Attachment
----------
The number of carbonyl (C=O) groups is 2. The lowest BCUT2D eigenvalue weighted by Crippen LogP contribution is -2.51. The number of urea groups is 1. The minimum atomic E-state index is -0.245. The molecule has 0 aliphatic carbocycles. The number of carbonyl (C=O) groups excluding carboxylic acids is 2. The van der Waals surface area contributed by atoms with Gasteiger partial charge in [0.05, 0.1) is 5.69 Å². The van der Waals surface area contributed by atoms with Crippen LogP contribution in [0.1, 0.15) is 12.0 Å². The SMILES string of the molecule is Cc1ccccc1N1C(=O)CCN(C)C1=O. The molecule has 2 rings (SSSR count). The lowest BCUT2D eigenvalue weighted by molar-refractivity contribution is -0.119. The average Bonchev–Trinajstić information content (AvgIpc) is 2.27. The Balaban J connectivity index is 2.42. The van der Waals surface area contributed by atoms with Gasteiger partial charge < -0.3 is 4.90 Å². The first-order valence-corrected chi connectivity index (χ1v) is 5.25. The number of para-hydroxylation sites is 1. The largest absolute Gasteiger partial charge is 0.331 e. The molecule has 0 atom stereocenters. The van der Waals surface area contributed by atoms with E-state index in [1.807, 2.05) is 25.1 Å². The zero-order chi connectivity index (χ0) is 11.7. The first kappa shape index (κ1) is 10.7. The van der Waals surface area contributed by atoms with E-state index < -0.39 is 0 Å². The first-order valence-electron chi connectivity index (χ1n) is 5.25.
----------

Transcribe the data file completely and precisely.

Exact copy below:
The number of carbonyl (C=O) groups is 2. The lowest BCUT2D eigenvalue weighted by Crippen LogP contribution is -2.51. The number of urea groups is 1. The minimum atomic E-state index is -0.245. The molecule has 0 aliphatic carbocycles. The number of carbonyl (C=O) groups excluding carboxylic acids is 2. The van der Waals surface area contributed by atoms with Gasteiger partial charge in [0.05, 0.1) is 5.69 Å². The van der Waals surface area contributed by atoms with Crippen LogP contribution in [0.1, 0.15) is 12.0 Å². The SMILES string of the molecule is Cc1ccccc1N1C(=O)CCN(C)C1=O. The molecule has 2 rings (SSSR count). The lowest BCUT2D eigenvalue weighted by molar-refractivity contribution is -0.119. The average Bonchev–Trinajstić information content (AvgIpc) is 2.27. The Balaban J connectivity index is 2.42. The van der Waals surface area contributed by atoms with Gasteiger partial charge < -0.3 is 4.90 Å². The first-order valence-corrected chi connectivity index (χ1v) is 5.25. The number of para-hydroxylation sites is 1. The largest absolute Gasteiger partial charge is 0.331 e. The molecule has 0 atom stereocenters. The van der Waals surface area contributed by atoms with E-state index in [1.807, 2.05) is 25.1 Å². The zero-order chi connectivity index (χ0) is 11.7. The first kappa shape index (κ1) is 10.7. The van der Waals surface area contributed by atoms with E-state index < -0.39 is 0 Å². The first-order valence-electron chi connectivity index (χ1n) is 5.25.